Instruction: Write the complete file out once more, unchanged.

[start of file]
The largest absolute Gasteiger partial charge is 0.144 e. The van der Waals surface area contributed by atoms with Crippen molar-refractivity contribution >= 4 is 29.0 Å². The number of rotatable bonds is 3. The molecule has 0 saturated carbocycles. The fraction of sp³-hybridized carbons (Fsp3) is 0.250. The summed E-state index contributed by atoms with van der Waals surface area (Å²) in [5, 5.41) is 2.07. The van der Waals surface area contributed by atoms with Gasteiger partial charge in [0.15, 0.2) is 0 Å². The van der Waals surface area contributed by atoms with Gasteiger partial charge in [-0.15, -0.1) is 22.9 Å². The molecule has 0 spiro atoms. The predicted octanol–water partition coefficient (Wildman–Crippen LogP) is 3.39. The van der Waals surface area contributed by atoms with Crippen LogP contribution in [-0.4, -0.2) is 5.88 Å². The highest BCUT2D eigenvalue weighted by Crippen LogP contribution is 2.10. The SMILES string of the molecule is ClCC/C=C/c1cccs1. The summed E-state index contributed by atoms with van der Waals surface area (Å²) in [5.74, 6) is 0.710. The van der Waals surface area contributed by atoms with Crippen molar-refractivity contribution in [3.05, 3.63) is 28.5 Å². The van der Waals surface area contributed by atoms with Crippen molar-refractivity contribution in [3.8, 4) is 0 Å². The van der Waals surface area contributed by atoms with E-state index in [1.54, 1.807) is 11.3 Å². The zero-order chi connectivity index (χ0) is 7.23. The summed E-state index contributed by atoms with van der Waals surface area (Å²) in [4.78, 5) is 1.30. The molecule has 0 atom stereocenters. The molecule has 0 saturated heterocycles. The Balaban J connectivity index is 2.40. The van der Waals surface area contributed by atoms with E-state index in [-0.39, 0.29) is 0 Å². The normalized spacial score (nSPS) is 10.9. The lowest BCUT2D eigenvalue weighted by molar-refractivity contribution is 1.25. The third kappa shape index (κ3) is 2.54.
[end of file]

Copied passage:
The largest absolute Gasteiger partial charge is 0.144 e. The van der Waals surface area contributed by atoms with Crippen molar-refractivity contribution >= 4 is 29.0 Å². The number of rotatable bonds is 3. The molecule has 0 saturated carbocycles. The fraction of sp³-hybridized carbons (Fsp3) is 0.250. The summed E-state index contributed by atoms with van der Waals surface area (Å²) in [5, 5.41) is 2.07. The van der Waals surface area contributed by atoms with Gasteiger partial charge in [0.15, 0.2) is 0 Å². The van der Waals surface area contributed by atoms with Gasteiger partial charge in [-0.15, -0.1) is 22.9 Å². The molecule has 0 spiro atoms. The predicted octanol–water partition coefficient (Wildman–Crippen LogP) is 3.39. The van der Waals surface area contributed by atoms with Crippen LogP contribution in [-0.4, -0.2) is 5.88 Å². The highest BCUT2D eigenvalue weighted by Crippen LogP contribution is 2.10. The SMILES string of the molecule is ClCC/C=C/c1cccs1. The summed E-state index contributed by atoms with van der Waals surface area (Å²) in [5.74, 6) is 0.710. The van der Waals surface area contributed by atoms with Crippen molar-refractivity contribution in [3.05, 3.63) is 28.5 Å². The van der Waals surface area contributed by atoms with Crippen molar-refractivity contribution in [3.8, 4) is 0 Å². The van der Waals surface area contributed by atoms with E-state index in [1.54, 1.807) is 11.3 Å². The zero-order chi connectivity index (χ0) is 7.23. The summed E-state index contributed by atoms with van der Waals surface area (Å²) in [4.78, 5) is 1.30. The molecule has 0 atom stereocenters. The molecule has 0 saturated heterocycles. The Balaban J connectivity index is 2.40. The van der Waals surface area contributed by atoms with E-state index in [-0.39, 0.29) is 0 Å². The normalized spacial score (nSPS) is 10.9. The lowest BCUT2D eigenvalue weighted by molar-refractivity contribution is 1.25. The third kappa shape index (κ3) is 2.54.